I loathe the diamond industry simply because it exploits some of the most impoverished lands and people for a quick first-world buck. These gems that we're all so used to seeing promoted, especially during the holiday season, are no more than huge liabilities when it comes to a country's economic outlook.
Botswana, well known for their diamond industry (which was even supported by Kim Kardashian a while back), is now experiencing a setback despite its "relatively" positive deal with DeBeers back in the 1960s. Under their agreement, the Botswana government would split a 50/50 joint venture with DeBeers rather than simply taxing them on their revenues. Botswana quickly became the world's leader of diamond production and is now the source of over 1/5 of our world's diamonds.
When such a lucrative industry embeds itself in an otherwise impoverished backdrop, the involved parties have no choice but to scramble in a gold rush-paced growth rate. There was nothing seemingly wrong with this scenario until people began to realize that Botwana's diamond resources were quickly running out. Now it's undeniable--the industry is expected to dry up within 20 years, prompting President Seretse Khama to address this issue in his recent State of the Union.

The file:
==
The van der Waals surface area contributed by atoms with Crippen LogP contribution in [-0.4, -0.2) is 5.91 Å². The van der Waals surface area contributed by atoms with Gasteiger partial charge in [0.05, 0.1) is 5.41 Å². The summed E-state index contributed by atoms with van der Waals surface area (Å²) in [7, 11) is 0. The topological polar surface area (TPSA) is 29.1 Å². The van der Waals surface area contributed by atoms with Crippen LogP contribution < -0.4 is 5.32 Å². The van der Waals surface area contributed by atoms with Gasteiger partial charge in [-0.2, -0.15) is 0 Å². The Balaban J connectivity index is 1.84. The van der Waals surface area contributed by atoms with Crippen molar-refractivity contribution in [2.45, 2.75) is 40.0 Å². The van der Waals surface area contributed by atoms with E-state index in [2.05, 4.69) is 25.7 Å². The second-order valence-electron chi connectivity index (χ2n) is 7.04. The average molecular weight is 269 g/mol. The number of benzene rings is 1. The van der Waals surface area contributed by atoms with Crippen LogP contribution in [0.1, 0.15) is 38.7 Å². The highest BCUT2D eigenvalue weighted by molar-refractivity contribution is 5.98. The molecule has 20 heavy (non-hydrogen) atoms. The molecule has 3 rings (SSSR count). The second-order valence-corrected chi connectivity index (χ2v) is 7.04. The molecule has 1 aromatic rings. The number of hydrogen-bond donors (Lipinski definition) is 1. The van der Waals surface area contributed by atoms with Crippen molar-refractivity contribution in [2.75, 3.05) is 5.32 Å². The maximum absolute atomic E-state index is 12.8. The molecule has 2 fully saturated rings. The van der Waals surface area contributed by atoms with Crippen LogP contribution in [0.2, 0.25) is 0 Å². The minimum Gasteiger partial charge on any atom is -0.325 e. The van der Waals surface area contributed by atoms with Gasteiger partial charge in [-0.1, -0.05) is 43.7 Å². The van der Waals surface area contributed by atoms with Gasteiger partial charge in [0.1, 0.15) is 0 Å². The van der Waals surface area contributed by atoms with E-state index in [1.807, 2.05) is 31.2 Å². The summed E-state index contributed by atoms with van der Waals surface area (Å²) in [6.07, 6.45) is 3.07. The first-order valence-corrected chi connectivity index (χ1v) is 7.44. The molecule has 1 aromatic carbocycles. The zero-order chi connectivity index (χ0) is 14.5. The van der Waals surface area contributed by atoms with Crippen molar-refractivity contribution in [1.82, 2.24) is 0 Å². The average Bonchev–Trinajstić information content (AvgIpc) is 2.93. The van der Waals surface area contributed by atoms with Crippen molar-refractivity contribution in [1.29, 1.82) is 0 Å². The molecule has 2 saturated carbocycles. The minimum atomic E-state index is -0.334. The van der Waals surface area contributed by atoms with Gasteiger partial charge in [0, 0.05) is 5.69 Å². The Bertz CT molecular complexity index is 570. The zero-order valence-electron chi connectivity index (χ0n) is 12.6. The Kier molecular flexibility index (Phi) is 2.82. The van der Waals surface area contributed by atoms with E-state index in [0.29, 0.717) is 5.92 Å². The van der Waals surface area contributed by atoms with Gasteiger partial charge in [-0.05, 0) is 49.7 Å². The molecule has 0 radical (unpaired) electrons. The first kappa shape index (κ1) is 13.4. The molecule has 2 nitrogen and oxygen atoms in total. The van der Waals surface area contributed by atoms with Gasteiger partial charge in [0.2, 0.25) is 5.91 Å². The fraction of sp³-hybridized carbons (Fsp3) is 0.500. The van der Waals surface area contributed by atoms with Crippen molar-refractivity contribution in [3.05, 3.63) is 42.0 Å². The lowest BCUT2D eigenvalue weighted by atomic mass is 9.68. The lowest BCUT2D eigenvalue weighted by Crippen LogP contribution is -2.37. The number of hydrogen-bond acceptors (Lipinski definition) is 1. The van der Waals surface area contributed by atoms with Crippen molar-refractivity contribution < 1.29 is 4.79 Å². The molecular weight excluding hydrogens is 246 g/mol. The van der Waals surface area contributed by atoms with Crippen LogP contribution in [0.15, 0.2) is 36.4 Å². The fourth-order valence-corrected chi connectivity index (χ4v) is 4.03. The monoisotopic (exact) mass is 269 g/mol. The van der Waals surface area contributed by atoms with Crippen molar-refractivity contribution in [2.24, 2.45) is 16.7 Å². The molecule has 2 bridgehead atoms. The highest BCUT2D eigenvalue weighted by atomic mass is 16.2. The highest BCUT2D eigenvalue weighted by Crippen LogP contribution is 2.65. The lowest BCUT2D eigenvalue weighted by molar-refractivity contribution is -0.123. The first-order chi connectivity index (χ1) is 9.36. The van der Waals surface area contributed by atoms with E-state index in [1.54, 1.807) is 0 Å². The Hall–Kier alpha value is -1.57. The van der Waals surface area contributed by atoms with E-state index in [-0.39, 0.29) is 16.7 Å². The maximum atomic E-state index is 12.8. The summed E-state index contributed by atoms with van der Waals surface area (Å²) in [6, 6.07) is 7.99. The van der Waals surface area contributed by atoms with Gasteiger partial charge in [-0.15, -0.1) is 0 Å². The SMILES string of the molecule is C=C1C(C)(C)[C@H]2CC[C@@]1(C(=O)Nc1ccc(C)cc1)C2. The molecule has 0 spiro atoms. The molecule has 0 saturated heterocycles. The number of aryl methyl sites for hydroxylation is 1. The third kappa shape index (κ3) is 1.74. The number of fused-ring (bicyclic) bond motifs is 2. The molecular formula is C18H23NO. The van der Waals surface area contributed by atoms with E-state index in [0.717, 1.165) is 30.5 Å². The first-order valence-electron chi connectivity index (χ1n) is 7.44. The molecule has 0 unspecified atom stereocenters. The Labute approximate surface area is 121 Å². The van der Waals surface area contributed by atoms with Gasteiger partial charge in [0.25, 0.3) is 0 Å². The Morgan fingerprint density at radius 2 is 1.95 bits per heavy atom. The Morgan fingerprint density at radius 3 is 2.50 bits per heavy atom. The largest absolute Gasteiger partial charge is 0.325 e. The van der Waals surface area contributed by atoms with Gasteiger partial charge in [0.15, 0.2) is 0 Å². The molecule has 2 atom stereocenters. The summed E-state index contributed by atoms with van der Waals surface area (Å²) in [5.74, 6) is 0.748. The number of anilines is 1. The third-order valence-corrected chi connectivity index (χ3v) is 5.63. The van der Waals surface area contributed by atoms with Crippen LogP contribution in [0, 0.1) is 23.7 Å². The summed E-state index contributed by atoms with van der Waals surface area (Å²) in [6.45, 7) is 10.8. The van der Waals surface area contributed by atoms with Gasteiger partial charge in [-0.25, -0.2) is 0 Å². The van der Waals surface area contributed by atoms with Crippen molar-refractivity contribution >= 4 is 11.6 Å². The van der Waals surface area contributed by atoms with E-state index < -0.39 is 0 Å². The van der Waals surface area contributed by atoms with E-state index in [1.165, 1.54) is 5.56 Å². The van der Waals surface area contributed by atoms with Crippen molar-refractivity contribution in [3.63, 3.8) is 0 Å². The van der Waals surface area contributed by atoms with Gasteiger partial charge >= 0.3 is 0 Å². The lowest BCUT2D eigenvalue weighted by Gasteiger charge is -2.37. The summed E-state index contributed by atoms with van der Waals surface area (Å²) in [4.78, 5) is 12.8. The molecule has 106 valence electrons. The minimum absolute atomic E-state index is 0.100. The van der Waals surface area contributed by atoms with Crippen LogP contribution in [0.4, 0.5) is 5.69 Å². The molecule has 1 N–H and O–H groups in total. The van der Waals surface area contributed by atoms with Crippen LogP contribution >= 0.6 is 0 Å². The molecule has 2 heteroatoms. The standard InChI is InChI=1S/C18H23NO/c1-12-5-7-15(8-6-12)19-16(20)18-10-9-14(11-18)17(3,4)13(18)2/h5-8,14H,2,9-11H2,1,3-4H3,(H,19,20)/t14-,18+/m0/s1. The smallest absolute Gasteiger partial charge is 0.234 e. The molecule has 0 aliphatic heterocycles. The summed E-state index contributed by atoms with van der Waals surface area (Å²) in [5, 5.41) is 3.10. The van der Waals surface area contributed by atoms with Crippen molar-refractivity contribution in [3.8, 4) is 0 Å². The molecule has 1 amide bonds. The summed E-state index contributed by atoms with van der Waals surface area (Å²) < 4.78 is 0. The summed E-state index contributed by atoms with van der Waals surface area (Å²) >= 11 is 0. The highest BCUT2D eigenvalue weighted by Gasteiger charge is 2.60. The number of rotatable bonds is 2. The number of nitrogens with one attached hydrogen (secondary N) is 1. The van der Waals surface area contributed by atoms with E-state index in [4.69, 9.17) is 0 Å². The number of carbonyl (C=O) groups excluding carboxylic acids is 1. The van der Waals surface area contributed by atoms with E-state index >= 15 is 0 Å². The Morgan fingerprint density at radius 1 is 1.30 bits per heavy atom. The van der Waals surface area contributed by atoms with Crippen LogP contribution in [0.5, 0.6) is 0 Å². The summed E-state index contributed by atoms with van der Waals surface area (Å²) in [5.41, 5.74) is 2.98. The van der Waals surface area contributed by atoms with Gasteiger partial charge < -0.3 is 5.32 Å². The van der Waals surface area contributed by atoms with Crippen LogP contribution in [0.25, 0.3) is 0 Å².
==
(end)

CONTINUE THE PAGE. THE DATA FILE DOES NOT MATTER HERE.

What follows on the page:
But why should we care? Well, it's pretty obvious that the typical Botwanian isn't the average customer for diamonds, even though these stones came out of their own backyards, so to speak. DeBeers knew what it was doing when it descended upon the undeveloped nation decades ago. As long as people of means continue to desire these ethically-questionable objects, those who live at the source won't have much of a future. Despite that this industry has given way to many local jobs over the years, that same industry will move on when it has depleted all of its resources.
So for Botwana's diamond industry, we've got twenty years to go. Time for them to figure out how to wean themselves off this industry (and hopefully pave the way for other diamond-focused economies to follow its lead), and time for first-worlders to realize that diamonds are an archaic tradition that we no longer need to perpetuate to our future generations.